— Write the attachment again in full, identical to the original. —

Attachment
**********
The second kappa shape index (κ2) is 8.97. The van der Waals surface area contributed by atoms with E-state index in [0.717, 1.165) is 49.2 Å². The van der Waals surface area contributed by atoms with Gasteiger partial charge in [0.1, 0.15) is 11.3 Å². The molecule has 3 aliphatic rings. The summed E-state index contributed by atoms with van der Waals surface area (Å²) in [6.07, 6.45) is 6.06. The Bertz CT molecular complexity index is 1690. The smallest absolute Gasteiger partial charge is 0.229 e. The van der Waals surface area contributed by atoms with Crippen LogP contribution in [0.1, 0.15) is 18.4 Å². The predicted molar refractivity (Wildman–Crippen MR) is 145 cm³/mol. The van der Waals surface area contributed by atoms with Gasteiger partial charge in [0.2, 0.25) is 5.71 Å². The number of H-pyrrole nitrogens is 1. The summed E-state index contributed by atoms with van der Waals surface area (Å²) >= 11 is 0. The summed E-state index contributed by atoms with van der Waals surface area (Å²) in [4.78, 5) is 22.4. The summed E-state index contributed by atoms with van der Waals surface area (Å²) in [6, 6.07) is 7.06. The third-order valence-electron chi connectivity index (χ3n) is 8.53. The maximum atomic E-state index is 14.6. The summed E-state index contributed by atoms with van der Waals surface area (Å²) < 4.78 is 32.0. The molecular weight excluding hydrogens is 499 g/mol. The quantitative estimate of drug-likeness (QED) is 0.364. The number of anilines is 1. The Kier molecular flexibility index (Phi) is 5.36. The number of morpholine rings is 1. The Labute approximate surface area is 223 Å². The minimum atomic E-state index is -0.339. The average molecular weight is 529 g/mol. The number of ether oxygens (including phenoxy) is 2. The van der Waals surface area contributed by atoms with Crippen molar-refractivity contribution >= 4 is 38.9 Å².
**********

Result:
The second kappa shape index (κ2) is 8.97. The van der Waals surface area contributed by atoms with E-state index in [0.717, 1.165) is 49.2 Å². The van der Waals surface area contributed by atoms with Gasteiger partial charge in [0.1, 0.15) is 11.3 Å². The molecule has 3 aliphatic rings. The summed E-state index contributed by atoms with van der Waals surface area (Å²) in [6.07, 6.45) is 6.06. The Bertz CT molecular complexity index is 1690. The smallest absolute Gasteiger partial charge is 0.229 e. The van der Waals surface area contributed by atoms with Crippen LogP contribution in [0.1, 0.15) is 18.4 Å². The predicted molar refractivity (Wildman–Crippen MR) is 145 cm³/mol. The van der Waals surface area contributed by atoms with Gasteiger partial charge in [0.2, 0.25) is 5.71 Å². The number of H-pyrrole nitrogens is 1. The summed E-state index contributed by atoms with van der Waals surface area (Å²) >= 11 is 0. The summed E-state index contributed by atoms with van der Waals surface area (Å²) in [4.78, 5) is 22.4. The summed E-state index contributed by atoms with van der Waals surface area (Å²) in [6, 6.07) is 7.06. The third-order valence-electron chi connectivity index (χ3n) is 8.53. The maximum atomic E-state index is 14.6. The summed E-state index contributed by atoms with van der Waals surface area (Å²) < 4.78 is 32.0. The molecular weight excluding hydrogens is 499 g/mol. The quantitative estimate of drug-likeness (QED) is 0.364. The number of anilines is 1. The Kier molecular flexibility index (Phi) is 5.36. The number of morpholine rings is 1. The Labute approximate surface area is 223 Å². The minimum atomic E-state index is -0.339. The average molecular weight is 529 g/mol. The number of ether oxygens (including phenoxy) is 2. The van der Waals surface area contributed by atoms with Crippen molar-refractivity contribution >= 4 is 38.9 Å².